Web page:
Recently published in Small, researchers from The Ohio State University (OSU; OH, USA) have developed DNA origami nanoparticles encasing anthracycline drugs that could potentially be used to circumvent drug resistance in daunorubicin-refractory acute myeloid leukemia.
John Byrd (Wexner Medical Center, OSU) and Carlos Castro (Department of Mechanical and Aerospace Engineering, OSU), collaborated on developing these DNA origami nanostructures using bacteriophage DNA to produce capsules to deliver the chemotherapeutic drugs via endocytosis, thus evading the resistance mechanisms of the cancer cells.
“Cancer cells have novel ways of resisting drugs…the exciting part of packaging the drug this way is that we can circumvent those defenses so that the drug accumulates in the cancer cell and causes it to die” stated Byrd.
The 15 x 100 nm DNA nanostructures use the bacteriophage DNA as a transport medium with many accessible base pairs to maximize surface area availability to carry the drug. Once transported into the cancer cell, the origami structure breaks down allowing the anthracycline to bind to the cell’s DNA, preventing further cellular replication.
Castro and his team formed these capsules for stability, to ensure that the nanostructure would not break down completely and release the majority of their drug cargo until the cell’s resistance mechanism had been nullified.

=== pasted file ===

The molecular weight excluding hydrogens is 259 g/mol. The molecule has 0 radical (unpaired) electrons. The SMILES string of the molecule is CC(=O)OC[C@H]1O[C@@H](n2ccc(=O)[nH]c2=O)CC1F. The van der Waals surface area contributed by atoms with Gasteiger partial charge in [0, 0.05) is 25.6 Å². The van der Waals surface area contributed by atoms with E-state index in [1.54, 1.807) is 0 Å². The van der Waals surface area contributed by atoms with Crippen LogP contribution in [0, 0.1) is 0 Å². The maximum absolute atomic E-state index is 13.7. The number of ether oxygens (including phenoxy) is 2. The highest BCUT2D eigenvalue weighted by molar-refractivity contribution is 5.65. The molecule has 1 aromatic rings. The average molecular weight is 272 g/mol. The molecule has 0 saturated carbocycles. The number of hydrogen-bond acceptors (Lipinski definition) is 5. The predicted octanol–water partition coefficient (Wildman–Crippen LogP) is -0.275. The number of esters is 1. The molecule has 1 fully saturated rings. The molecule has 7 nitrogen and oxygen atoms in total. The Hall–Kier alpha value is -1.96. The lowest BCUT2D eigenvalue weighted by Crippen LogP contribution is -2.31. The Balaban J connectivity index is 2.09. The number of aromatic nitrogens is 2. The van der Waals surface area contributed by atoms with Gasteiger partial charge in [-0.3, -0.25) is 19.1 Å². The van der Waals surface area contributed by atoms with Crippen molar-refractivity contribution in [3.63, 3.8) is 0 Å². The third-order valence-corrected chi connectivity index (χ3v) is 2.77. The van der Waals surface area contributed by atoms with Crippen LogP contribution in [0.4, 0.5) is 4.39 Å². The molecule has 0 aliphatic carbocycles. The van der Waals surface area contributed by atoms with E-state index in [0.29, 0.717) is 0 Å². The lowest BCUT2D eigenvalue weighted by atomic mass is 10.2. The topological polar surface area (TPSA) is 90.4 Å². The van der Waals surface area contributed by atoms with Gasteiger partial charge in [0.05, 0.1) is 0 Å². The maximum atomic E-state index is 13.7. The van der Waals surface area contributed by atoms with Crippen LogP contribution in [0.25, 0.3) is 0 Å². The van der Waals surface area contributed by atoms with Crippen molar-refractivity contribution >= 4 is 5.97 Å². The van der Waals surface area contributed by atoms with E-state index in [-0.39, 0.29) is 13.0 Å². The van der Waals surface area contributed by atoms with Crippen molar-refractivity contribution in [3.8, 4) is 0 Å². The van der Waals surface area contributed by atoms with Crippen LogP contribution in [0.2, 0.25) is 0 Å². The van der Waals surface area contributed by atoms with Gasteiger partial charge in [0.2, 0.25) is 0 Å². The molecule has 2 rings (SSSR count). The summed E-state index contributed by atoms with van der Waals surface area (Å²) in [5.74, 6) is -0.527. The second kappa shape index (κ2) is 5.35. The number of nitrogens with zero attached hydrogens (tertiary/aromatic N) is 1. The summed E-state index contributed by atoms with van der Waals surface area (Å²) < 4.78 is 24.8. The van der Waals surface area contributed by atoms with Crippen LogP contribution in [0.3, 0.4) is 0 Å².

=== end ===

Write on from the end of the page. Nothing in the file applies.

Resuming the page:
If this system exhibits positive results when translated to other cancer cell types, it could be an exciting development in drug delivery across a wide range of cancers.
Byrd also stated: “Potentially, we can also tailor these structures to make them deliver drugs selectively to cancer cells and not to other parts of the body where they can cause side effects.”
“DNA origami nanostructures have a lot of potential for drug delivery, not just for making effective drug delivery vehicles, but enabling new ways to study drug delivery. For instance, we can vary the shape or mechanical stiffness of a structure very precisely and see how that affects entry into cells,” Castro commented, as he hopes to develop an economically viable process for producing these capsules as a drug delivery system.
Sources: Halley PD, Lucas CR, McWilliams EM et al. DNA Origami: Daunorubicin-Loaded DNA Origami Nanostructures Circumvent Drug-Resistance Mechanisms in a Leukemia Model (Small 3/2016). Small, 12 (3), 307 (2016); The Ohio State University press release